Articles, quizzes, and grammar tips for word-lovers everywhere

Category: English in use

Baby Names Generator: from Amelia to Zebedee

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Spring is fast approaching, and with this comes new life (in the animal and plant world anyway), so what better season than spring to launch our fantastic new Baby Name Generator! Our generator has been specially designed to help you choose the perfect name for your future baby, boy or girl, hypothetical or about to […]

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Grinches, green eggs, and drawings of fantastic beasts: the language of Dr Seuss

An imaginary meeting between Dr. Seuss and Dr. Murray

This week it’s the birthday of Dr Seuss, the pen-name of Theodor Seuss Geisel. An American writer of hugely successful books for children, he was born in Springfield, Massachusetts, in 1904. And to Think That I Saw it on Mulberry Street (1937) introduced his iconic visual and verbal style, which was further extended in the ‘Beginner Book’ series, […]

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Heists and mayhem: the language of crime

Hand in glove stealing blue diamond isolated

There has been a lot on British minds recently, with horsemeat and obesity coming high on the list of preoccupations. But amid the furore over such unpalatable subjects, it was a different headline altogether that caught my eye. ‘Diamond heist at Brussels airport nets gang up to £30m in gems’, was the Guardian’s version, while […]

Horseplay: horses in idioms and proverbs

Horseplay: horses in idioms and proverbs

Horses have been in the news recently and, as with anything topical and a little bit scandalous, would-be comedians have been riffing on horse-related puns and quips to their hearts’ content. The English language is not new to this sort of play with the word ‘horse’. Horseplay, if you will – which is a case […]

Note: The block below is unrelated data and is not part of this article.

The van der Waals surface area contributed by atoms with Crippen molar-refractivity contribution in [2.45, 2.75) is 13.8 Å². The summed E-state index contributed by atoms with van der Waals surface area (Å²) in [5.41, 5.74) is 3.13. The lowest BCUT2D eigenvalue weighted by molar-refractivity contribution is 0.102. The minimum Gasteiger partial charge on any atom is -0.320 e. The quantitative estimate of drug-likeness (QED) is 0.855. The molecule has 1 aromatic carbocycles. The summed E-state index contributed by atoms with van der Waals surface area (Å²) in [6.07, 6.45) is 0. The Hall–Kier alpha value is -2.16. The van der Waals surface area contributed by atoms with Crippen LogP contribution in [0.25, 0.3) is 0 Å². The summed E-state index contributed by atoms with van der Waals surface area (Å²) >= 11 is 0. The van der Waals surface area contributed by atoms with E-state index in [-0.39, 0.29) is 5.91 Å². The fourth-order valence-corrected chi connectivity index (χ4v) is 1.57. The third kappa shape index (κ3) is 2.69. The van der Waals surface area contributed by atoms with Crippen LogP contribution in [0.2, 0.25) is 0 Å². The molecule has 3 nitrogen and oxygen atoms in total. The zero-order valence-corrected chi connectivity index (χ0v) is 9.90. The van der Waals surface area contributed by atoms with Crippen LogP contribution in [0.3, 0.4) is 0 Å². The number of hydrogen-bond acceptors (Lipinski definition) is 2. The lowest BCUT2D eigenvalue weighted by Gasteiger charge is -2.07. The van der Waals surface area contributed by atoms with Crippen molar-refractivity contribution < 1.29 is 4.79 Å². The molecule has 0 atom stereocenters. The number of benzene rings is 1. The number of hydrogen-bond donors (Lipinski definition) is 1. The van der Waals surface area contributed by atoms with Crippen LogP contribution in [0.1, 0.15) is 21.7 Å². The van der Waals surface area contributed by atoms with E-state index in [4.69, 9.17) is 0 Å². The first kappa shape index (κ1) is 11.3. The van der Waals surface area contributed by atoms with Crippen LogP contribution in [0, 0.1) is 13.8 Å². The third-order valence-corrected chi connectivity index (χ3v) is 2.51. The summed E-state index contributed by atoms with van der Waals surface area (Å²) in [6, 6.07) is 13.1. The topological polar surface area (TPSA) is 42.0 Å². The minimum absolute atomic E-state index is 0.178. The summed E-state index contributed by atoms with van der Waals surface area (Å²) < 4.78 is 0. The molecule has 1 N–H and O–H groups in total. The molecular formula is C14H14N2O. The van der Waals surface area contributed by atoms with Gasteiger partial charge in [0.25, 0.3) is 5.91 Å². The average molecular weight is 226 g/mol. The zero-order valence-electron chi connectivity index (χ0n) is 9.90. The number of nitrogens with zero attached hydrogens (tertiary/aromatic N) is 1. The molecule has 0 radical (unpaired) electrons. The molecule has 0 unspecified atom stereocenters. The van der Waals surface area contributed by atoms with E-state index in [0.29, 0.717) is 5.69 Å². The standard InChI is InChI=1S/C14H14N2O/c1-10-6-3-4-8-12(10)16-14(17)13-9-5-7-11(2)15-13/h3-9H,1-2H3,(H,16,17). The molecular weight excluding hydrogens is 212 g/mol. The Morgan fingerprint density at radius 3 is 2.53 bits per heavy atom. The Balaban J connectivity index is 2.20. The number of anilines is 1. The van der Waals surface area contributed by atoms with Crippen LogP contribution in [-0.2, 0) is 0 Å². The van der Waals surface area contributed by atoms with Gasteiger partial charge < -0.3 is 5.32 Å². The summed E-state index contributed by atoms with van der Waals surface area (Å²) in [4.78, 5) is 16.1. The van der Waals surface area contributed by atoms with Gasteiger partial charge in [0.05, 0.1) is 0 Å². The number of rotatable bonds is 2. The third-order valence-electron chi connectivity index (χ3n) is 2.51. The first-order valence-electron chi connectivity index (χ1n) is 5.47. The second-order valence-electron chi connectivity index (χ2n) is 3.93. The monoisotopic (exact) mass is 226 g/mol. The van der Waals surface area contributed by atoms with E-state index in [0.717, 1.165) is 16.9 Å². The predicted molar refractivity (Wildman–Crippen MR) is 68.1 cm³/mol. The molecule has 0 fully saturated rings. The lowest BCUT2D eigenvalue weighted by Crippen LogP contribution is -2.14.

Genes and genetics: the language of scientific discovery

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It is sometimes the case that a scientific field experiences such dramatic progress that the rate at which new discoveries are made outpaces the language needed to describe them. How would it be if there were no words to describe the results of your latest experiment or the structures you see using your new microscope? […]

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Unpresidential presidential quotations in the OED

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The Oxford English Dictionary is founded upon millions of quotations, which trace the history of each word starting with its earliest recorded use. America’s presidents are well represented among the authors of those quotations; after all, they are influential speakers and writers whose words are painstakingly recorded and preserved. Presidential quotations often turn up in […]

5 words you didn’t know were acronyms

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Sometimes there just aren’t enough hours in the day to say a whole word. That’s why the good British public have taken abbreviations to their hearts so willingly. Many people talk about ‘quotes’ instead of ‘quotations’, ‘info’ rather than ‘information’, ‘R-Patz’ in place of ‘Robert Pattinson’. . . yes? Anyone? And then there is the […]

The language of courtship

The language of courtship

Both my parents have been gone for many years now, but I sometimes have to jolt myself into remembering just how long it has been. Today is one of those times because it’s soon after the turn of the new year that I used to be making anniversary plans with my siblings. As what would […]

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